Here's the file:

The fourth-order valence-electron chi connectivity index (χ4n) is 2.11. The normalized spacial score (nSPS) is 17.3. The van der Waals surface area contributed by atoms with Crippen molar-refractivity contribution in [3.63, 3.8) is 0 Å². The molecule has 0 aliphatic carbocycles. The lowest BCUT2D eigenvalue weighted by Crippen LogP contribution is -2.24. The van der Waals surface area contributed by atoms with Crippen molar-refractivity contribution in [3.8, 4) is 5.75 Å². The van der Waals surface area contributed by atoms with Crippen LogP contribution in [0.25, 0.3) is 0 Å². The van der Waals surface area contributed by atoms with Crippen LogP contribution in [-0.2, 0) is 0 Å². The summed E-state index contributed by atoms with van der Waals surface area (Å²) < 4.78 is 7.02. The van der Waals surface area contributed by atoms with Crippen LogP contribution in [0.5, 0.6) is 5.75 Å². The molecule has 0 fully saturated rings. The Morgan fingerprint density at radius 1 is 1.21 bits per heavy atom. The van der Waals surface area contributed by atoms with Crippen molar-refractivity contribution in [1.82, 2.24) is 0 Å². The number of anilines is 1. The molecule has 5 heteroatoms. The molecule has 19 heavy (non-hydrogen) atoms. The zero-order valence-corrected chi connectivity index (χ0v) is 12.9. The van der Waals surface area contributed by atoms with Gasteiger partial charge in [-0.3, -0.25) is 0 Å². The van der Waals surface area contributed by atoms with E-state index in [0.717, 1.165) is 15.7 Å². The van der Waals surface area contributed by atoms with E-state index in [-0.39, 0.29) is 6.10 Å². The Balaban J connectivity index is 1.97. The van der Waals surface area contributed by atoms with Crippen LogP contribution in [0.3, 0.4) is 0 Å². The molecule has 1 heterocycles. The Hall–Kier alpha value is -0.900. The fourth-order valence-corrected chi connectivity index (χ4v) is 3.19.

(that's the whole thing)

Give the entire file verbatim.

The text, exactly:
The fourth-order valence-electron chi connectivity index (χ4n) is 2.11. The normalized spacial score (nSPS) is 17.3. The van der Waals surface area contributed by atoms with Crippen molar-refractivity contribution in [3.63, 3.8) is 0 Å². The molecule has 0 aliphatic carbocycles. The lowest BCUT2D eigenvalue weighted by Crippen LogP contribution is -2.24. The van der Waals surface area contributed by atoms with Crippen molar-refractivity contribution in [3.8, 4) is 5.75 Å². The van der Waals surface area contributed by atoms with Crippen LogP contribution in [0.25, 0.3) is 0 Å². The van der Waals surface area contributed by atoms with Crippen LogP contribution in [-0.2, 0) is 0 Å². The summed E-state index contributed by atoms with van der Waals surface area (Å²) < 4.78 is 7.02. The van der Waals surface area contributed by atoms with Crippen LogP contribution in [0.5, 0.6) is 5.75 Å². The molecule has 0 fully saturated rings. The Morgan fingerprint density at radius 1 is 1.21 bits per heavy atom. The van der Waals surface area contributed by atoms with Crippen molar-refractivity contribution in [1.82, 2.24) is 0 Å². The number of anilines is 1. The molecule has 5 heteroatoms. The molecule has 19 heavy (non-hydrogen) atoms. The zero-order valence-corrected chi connectivity index (χ0v) is 12.9. The van der Waals surface area contributed by atoms with Gasteiger partial charge in [-0.3, -0.25) is 0 Å². The van der Waals surface area contributed by atoms with E-state index in [0.717, 1.165) is 15.7 Å². The van der Waals surface area contributed by atoms with E-state index in [-0.39, 0.29) is 6.10 Å². The Balaban J connectivity index is 1.97. The van der Waals surface area contributed by atoms with Crippen LogP contribution in [0.3, 0.4) is 0 Å². The molecule has 1 heterocycles. The Hall–Kier alpha value is -0.900. The fourth-order valence-corrected chi connectivity index (χ4v) is 3.19.